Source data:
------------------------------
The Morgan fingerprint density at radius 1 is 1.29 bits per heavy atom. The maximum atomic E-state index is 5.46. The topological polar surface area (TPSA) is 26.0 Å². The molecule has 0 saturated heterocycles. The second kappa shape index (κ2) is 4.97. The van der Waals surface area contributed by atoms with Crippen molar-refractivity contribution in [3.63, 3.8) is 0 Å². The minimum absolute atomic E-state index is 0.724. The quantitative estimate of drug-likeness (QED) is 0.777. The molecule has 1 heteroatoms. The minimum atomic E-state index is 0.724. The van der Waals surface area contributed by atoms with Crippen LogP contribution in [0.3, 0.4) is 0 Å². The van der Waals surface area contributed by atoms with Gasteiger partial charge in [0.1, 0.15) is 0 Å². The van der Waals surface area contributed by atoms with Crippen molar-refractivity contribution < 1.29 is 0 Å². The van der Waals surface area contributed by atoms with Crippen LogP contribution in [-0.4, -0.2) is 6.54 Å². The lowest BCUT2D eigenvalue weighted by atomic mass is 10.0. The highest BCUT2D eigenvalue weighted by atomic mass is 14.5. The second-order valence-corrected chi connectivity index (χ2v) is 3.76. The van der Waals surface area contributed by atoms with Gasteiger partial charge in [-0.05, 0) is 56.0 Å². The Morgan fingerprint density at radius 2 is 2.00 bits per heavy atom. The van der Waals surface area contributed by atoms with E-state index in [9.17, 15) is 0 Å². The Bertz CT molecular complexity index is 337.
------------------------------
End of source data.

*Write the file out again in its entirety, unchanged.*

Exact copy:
The Morgan fingerprint density at radius 1 is 1.29 bits per heavy atom. The maximum atomic E-state index is 5.46. The topological polar surface area (TPSA) is 26.0 Å². The molecule has 0 saturated heterocycles. The second kappa shape index (κ2) is 4.97. The van der Waals surface area contributed by atoms with Crippen molar-refractivity contribution in [3.63, 3.8) is 0 Å². The minimum absolute atomic E-state index is 0.724. The quantitative estimate of drug-likeness (QED) is 0.777. The molecule has 1 heteroatoms. The minimum atomic E-state index is 0.724. The van der Waals surface area contributed by atoms with Crippen LogP contribution in [0.3, 0.4) is 0 Å². The van der Waals surface area contributed by atoms with Gasteiger partial charge in [0.1, 0.15) is 0 Å². The van der Waals surface area contributed by atoms with Crippen molar-refractivity contribution < 1.29 is 0 Å². The van der Waals surface area contributed by atoms with Crippen LogP contribution in [-0.4, -0.2) is 6.54 Å². The lowest BCUT2D eigenvalue weighted by atomic mass is 10.0. The highest BCUT2D eigenvalue weighted by atomic mass is 14.5. The second-order valence-corrected chi connectivity index (χ2v) is 3.76. The van der Waals surface area contributed by atoms with Gasteiger partial charge in [-0.05, 0) is 56.0 Å². The Morgan fingerprint density at radius 2 is 2.00 bits per heavy atom. The van der Waals surface area contributed by atoms with E-state index in [9.17, 15) is 0 Å². The Bertz CT molecular complexity index is 337.